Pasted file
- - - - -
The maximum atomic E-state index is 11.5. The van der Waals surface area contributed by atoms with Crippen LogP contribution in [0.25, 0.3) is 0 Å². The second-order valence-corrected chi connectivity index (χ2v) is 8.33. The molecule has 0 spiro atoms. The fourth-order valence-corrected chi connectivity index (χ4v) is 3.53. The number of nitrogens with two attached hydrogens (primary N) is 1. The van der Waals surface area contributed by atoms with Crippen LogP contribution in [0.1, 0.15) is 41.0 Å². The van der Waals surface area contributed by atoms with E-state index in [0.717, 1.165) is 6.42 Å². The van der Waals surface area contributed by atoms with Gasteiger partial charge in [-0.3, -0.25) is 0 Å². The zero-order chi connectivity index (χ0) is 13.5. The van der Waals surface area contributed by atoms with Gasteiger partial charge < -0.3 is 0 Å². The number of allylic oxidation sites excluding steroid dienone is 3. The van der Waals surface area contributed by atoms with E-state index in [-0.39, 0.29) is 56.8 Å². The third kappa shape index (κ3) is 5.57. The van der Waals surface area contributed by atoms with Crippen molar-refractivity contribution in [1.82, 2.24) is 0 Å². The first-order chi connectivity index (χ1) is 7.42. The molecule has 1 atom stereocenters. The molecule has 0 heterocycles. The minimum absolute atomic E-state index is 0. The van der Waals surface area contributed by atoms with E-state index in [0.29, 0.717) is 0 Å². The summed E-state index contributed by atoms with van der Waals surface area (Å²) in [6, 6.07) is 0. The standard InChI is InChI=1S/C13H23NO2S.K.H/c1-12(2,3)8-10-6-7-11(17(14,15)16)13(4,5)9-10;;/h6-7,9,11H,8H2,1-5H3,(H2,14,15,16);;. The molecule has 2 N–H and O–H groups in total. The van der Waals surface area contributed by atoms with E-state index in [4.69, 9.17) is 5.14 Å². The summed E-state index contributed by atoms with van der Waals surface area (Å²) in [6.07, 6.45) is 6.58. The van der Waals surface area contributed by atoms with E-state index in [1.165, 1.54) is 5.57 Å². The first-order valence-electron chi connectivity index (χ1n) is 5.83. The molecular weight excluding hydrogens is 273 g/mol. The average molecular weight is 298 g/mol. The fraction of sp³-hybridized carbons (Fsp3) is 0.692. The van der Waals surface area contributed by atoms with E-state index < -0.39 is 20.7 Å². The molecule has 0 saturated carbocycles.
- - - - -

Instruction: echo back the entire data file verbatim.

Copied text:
The maximum atomic E-state index is 11.5. The van der Waals surface area contributed by atoms with Crippen LogP contribution in [0.25, 0.3) is 0 Å². The second-order valence-corrected chi connectivity index (χ2v) is 8.33. The molecule has 0 spiro atoms. The fourth-order valence-corrected chi connectivity index (χ4v) is 3.53. The number of nitrogens with two attached hydrogens (primary N) is 1. The van der Waals surface area contributed by atoms with Crippen LogP contribution in [0.1, 0.15) is 41.0 Å². The van der Waals surface area contributed by atoms with E-state index in [0.717, 1.165) is 6.42 Å². The van der Waals surface area contributed by atoms with Gasteiger partial charge in [-0.3, -0.25) is 0 Å². The zero-order chi connectivity index (χ0) is 13.5. The van der Waals surface area contributed by atoms with Gasteiger partial charge < -0.3 is 0 Å². The number of allylic oxidation sites excluding steroid dienone is 3. The van der Waals surface area contributed by atoms with E-state index in [-0.39, 0.29) is 56.8 Å². The third kappa shape index (κ3) is 5.57. The van der Waals surface area contributed by atoms with Crippen molar-refractivity contribution in [1.82, 2.24) is 0 Å². The first-order chi connectivity index (χ1) is 7.42. The molecule has 1 atom stereocenters. The molecule has 0 heterocycles. The minimum absolute atomic E-state index is 0. The van der Waals surface area contributed by atoms with E-state index in [0.29, 0.717) is 0 Å². The summed E-state index contributed by atoms with van der Waals surface area (Å²) in [6, 6.07) is 0. The standard InChI is InChI=1S/C13H23NO2S.K.H/c1-12(2,3)8-10-6-7-11(17(14,15)16)13(4,5)9-10;;/h6-7,9,11H,8H2,1-5H3,(H2,14,15,16);;. The molecule has 2 N–H and O–H groups in total. The van der Waals surface area contributed by atoms with E-state index in [4.69, 9.17) is 5.14 Å². The summed E-state index contributed by atoms with van der Waals surface area (Å²) in [6.07, 6.45) is 6.58. The van der Waals surface area contributed by atoms with E-state index in [1.165, 1.54) is 5.57 Å². The first-order valence-electron chi connectivity index (χ1n) is 5.83. The molecular weight excluding hydrogens is 273 g/mol. The average molecular weight is 298 g/mol. The fraction of sp³-hybridized carbons (Fsp3) is 0.692. The van der Waals surface area contributed by atoms with E-state index < -0.39 is 20.7 Å². The molecule has 0 saturated carbocycles.